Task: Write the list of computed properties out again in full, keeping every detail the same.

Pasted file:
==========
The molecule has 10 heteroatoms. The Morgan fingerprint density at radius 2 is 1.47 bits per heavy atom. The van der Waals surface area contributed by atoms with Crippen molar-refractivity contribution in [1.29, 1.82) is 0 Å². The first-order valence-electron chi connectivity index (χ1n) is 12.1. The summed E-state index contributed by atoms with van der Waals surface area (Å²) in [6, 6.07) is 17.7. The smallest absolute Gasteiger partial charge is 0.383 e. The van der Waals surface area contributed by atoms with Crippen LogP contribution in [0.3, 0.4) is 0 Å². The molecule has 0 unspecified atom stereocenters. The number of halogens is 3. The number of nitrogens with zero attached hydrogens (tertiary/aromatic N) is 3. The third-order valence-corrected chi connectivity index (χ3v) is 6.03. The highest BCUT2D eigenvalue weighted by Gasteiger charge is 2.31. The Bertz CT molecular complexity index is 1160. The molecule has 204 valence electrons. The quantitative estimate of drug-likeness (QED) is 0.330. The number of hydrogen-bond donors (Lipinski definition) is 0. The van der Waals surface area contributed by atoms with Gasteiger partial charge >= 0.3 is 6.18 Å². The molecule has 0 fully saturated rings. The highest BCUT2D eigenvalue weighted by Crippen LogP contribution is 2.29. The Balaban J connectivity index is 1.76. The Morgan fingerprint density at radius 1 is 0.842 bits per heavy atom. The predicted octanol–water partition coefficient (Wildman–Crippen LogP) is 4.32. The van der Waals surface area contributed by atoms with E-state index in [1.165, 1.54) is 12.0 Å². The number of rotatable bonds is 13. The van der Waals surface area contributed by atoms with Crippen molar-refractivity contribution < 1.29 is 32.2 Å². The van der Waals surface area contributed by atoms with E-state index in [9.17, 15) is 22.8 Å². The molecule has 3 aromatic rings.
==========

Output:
The molecule has 10 heteroatoms. The Morgan fingerprint density at radius 2 is 1.47 bits per heavy atom. The van der Waals surface area contributed by atoms with Crippen molar-refractivity contribution in [1.29, 1.82) is 0 Å². The first-order valence-electron chi connectivity index (χ1n) is 12.1. The summed E-state index contributed by atoms with van der Waals surface area (Å²) in [6, 6.07) is 17.7. The smallest absolute Gasteiger partial charge is 0.383 e. The van der Waals surface area contributed by atoms with Crippen LogP contribution in [0.3, 0.4) is 0 Å². The molecule has 0 unspecified atom stereocenters. The number of halogens is 3. The number of nitrogens with zero attached hydrogens (tertiary/aromatic N) is 3. The third-order valence-corrected chi connectivity index (χ3v) is 6.03. The highest BCUT2D eigenvalue weighted by Gasteiger charge is 2.31. The Bertz CT molecular complexity index is 1160. The molecule has 204 valence electrons. The quantitative estimate of drug-likeness (QED) is 0.330. The number of hydrogen-bond donors (Lipinski definition) is 0. The van der Waals surface area contributed by atoms with Gasteiger partial charge >= 0.3 is 6.18 Å². The molecule has 0 fully saturated rings. The highest BCUT2D eigenvalue weighted by Crippen LogP contribution is 2.29. The Balaban J connectivity index is 1.76. The Morgan fingerprint density at radius 1 is 0.842 bits per heavy atom. The predicted octanol–water partition coefficient (Wildman–Crippen LogP) is 4.32. The van der Waals surface area contributed by atoms with E-state index in [1.165, 1.54) is 12.0 Å². The number of rotatable bonds is 13. The van der Waals surface area contributed by atoms with Crippen molar-refractivity contribution < 1.29 is 32.2 Å². The van der Waals surface area contributed by atoms with E-state index in [9.17, 15) is 22.8 Å². The molecule has 3 aromatic rings.